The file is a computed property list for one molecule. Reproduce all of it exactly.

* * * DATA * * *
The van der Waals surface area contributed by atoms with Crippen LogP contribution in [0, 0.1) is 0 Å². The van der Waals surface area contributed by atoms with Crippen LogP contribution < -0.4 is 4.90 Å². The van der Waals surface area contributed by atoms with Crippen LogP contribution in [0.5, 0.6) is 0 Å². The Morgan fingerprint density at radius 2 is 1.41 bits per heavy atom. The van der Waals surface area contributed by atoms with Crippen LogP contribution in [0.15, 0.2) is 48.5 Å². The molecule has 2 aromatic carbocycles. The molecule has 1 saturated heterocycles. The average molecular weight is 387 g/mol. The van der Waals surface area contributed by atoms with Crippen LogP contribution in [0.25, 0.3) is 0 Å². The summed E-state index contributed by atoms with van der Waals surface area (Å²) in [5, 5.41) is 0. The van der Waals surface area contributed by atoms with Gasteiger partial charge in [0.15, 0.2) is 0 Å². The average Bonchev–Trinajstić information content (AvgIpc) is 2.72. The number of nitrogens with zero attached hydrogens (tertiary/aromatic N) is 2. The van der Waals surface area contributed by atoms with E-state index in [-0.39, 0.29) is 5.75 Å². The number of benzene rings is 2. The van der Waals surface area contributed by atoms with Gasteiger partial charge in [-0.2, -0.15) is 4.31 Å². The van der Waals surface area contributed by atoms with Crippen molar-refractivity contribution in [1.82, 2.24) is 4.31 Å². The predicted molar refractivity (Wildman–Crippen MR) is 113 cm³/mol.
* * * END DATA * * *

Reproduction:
The van der Waals surface area contributed by atoms with Crippen LogP contribution in [0, 0.1) is 0 Å². The van der Waals surface area contributed by atoms with Crippen LogP contribution < -0.4 is 4.90 Å². The van der Waals surface area contributed by atoms with Crippen LogP contribution in [0.5, 0.6) is 0 Å². The Morgan fingerprint density at radius 2 is 1.41 bits per heavy atom. The van der Waals surface area contributed by atoms with Crippen LogP contribution in [0.15, 0.2) is 48.5 Å². The molecule has 2 aromatic carbocycles. The molecule has 1 saturated heterocycles. The average molecular weight is 387 g/mol. The van der Waals surface area contributed by atoms with Crippen LogP contribution in [0.25, 0.3) is 0 Å². The summed E-state index contributed by atoms with van der Waals surface area (Å²) in [5, 5.41) is 0. The van der Waals surface area contributed by atoms with Gasteiger partial charge in [0.15, 0.2) is 0 Å². The average Bonchev–Trinajstić information content (AvgIpc) is 2.72. The number of nitrogens with zero attached hydrogens (tertiary/aromatic N) is 2. The van der Waals surface area contributed by atoms with E-state index in [-0.39, 0.29) is 5.75 Å². The number of benzene rings is 2. The van der Waals surface area contributed by atoms with Gasteiger partial charge in [-0.2, -0.15) is 4.31 Å². The van der Waals surface area contributed by atoms with Crippen molar-refractivity contribution in [1.82, 2.24) is 4.31 Å². The predicted molar refractivity (Wildman–Crippen MR) is 113 cm³/mol.